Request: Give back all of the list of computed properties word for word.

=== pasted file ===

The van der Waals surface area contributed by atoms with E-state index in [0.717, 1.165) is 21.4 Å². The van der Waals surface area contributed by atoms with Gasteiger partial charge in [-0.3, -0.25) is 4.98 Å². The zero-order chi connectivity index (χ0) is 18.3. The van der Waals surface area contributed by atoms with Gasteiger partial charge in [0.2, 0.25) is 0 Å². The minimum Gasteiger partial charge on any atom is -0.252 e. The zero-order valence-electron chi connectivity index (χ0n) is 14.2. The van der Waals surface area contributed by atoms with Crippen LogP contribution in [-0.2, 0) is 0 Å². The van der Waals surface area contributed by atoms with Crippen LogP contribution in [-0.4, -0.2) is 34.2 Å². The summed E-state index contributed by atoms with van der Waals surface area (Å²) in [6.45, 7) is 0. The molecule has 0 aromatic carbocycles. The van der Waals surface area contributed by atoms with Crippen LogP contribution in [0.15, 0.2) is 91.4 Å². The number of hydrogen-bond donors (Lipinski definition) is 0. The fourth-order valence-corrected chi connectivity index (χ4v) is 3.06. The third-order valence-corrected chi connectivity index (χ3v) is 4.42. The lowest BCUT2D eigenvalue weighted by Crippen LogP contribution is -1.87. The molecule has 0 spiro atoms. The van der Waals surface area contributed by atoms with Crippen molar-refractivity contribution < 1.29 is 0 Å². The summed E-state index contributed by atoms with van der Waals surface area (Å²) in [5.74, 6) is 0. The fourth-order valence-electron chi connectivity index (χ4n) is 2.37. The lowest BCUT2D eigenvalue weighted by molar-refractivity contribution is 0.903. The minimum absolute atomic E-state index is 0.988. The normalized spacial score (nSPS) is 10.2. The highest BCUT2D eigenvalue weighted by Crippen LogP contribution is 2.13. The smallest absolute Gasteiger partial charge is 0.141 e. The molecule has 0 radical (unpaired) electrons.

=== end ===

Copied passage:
The van der Waals surface area contributed by atoms with E-state index in [0.717, 1.165) is 21.4 Å². The van der Waals surface area contributed by atoms with Gasteiger partial charge in [-0.3, -0.25) is 4.98 Å². The zero-order chi connectivity index (χ0) is 18.3. The van der Waals surface area contributed by atoms with Gasteiger partial charge in [0.2, 0.25) is 0 Å². The minimum Gasteiger partial charge on any atom is -0.252 e. The zero-order valence-electron chi connectivity index (χ0n) is 14.2. The van der Waals surface area contributed by atoms with Crippen LogP contribution in [-0.2, 0) is 0 Å². The van der Waals surface area contributed by atoms with Crippen LogP contribution in [-0.4, -0.2) is 34.2 Å². The summed E-state index contributed by atoms with van der Waals surface area (Å²) in [6.45, 7) is 0. The molecule has 0 aromatic carbocycles. The van der Waals surface area contributed by atoms with Crippen LogP contribution in [0.15, 0.2) is 91.4 Å². The number of hydrogen-bond donors (Lipinski definition) is 0. The fourth-order valence-corrected chi connectivity index (χ4v) is 3.06. The third-order valence-corrected chi connectivity index (χ3v) is 4.42. The lowest BCUT2D eigenvalue weighted by Crippen LogP contribution is -1.87. The molecule has 0 spiro atoms. The van der Waals surface area contributed by atoms with Crippen molar-refractivity contribution < 1.29 is 0 Å². The summed E-state index contributed by atoms with van der Waals surface area (Å²) in [5.74, 6) is 0. The fourth-order valence-electron chi connectivity index (χ4n) is 2.37. The lowest BCUT2D eigenvalue weighted by molar-refractivity contribution is 0.903. The minimum absolute atomic E-state index is 0.988. The normalized spacial score (nSPS) is 10.2. The highest BCUT2D eigenvalue weighted by Crippen LogP contribution is 2.13. The smallest absolute Gasteiger partial charge is 0.141 e. The molecule has 0 radical (unpaired) electrons.